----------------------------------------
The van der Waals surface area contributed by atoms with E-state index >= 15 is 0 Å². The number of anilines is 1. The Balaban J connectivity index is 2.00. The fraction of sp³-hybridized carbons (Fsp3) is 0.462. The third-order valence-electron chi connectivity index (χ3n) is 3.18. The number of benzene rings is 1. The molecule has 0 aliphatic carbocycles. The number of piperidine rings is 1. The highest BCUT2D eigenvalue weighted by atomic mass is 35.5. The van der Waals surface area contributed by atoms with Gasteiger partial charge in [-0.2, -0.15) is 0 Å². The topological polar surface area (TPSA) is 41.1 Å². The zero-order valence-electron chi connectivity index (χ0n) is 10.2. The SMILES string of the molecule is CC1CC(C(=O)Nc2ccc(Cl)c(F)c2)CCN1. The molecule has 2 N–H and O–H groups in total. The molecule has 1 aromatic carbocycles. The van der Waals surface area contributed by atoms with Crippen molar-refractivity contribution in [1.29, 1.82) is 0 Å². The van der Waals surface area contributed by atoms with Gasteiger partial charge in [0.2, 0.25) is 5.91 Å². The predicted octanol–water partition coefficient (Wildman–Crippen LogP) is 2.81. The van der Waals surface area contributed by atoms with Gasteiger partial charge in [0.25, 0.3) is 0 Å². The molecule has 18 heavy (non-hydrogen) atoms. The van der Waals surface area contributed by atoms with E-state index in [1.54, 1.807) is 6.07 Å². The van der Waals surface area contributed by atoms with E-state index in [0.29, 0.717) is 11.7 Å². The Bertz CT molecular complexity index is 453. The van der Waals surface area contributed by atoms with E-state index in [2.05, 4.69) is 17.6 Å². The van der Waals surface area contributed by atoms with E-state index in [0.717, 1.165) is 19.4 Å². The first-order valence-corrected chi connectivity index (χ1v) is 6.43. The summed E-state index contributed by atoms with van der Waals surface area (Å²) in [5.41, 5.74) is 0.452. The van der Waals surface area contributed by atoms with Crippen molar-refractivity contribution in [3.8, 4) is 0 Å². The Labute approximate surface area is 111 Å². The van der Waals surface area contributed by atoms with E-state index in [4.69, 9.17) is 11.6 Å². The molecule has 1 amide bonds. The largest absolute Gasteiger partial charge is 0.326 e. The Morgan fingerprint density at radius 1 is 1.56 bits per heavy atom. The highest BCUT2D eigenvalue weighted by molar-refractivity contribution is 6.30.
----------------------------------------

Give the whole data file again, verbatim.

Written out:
The van der Waals surface area contributed by atoms with E-state index >= 15 is 0 Å². The number of anilines is 1. The Balaban J connectivity index is 2.00. The fraction of sp³-hybridized carbons (Fsp3) is 0.462. The third-order valence-electron chi connectivity index (χ3n) is 3.18. The number of benzene rings is 1. The molecule has 0 aliphatic carbocycles. The number of piperidine rings is 1. The highest BCUT2D eigenvalue weighted by atomic mass is 35.5. The van der Waals surface area contributed by atoms with Gasteiger partial charge in [-0.2, -0.15) is 0 Å². The topological polar surface area (TPSA) is 41.1 Å². The zero-order valence-electron chi connectivity index (χ0n) is 10.2. The SMILES string of the molecule is CC1CC(C(=O)Nc2ccc(Cl)c(F)c2)CCN1. The molecule has 2 N–H and O–H groups in total. The molecule has 1 aromatic carbocycles. The van der Waals surface area contributed by atoms with Crippen molar-refractivity contribution in [1.29, 1.82) is 0 Å². The van der Waals surface area contributed by atoms with Gasteiger partial charge in [0.2, 0.25) is 5.91 Å². The predicted octanol–water partition coefficient (Wildman–Crippen LogP) is 2.81. The van der Waals surface area contributed by atoms with Gasteiger partial charge in [0.25, 0.3) is 0 Å². The molecule has 18 heavy (non-hydrogen) atoms. The van der Waals surface area contributed by atoms with E-state index in [1.54, 1.807) is 6.07 Å². The van der Waals surface area contributed by atoms with E-state index in [0.29, 0.717) is 11.7 Å². The Bertz CT molecular complexity index is 453. The van der Waals surface area contributed by atoms with E-state index in [2.05, 4.69) is 17.6 Å². The van der Waals surface area contributed by atoms with E-state index in [0.717, 1.165) is 19.4 Å². The first-order valence-corrected chi connectivity index (χ1v) is 6.43. The summed E-state index contributed by atoms with van der Waals surface area (Å²) in [5.41, 5.74) is 0.452. The van der Waals surface area contributed by atoms with Crippen molar-refractivity contribution in [3.8, 4) is 0 Å². The Labute approximate surface area is 111 Å². The van der Waals surface area contributed by atoms with E-state index in [4.69, 9.17) is 11.6 Å². The molecule has 1 amide bonds. The largest absolute Gasteiger partial charge is 0.326 e. The Morgan fingerprint density at radius 1 is 1.56 bits per heavy atom. The highest BCUT2D eigenvalue weighted by molar-refractivity contribution is 6.30.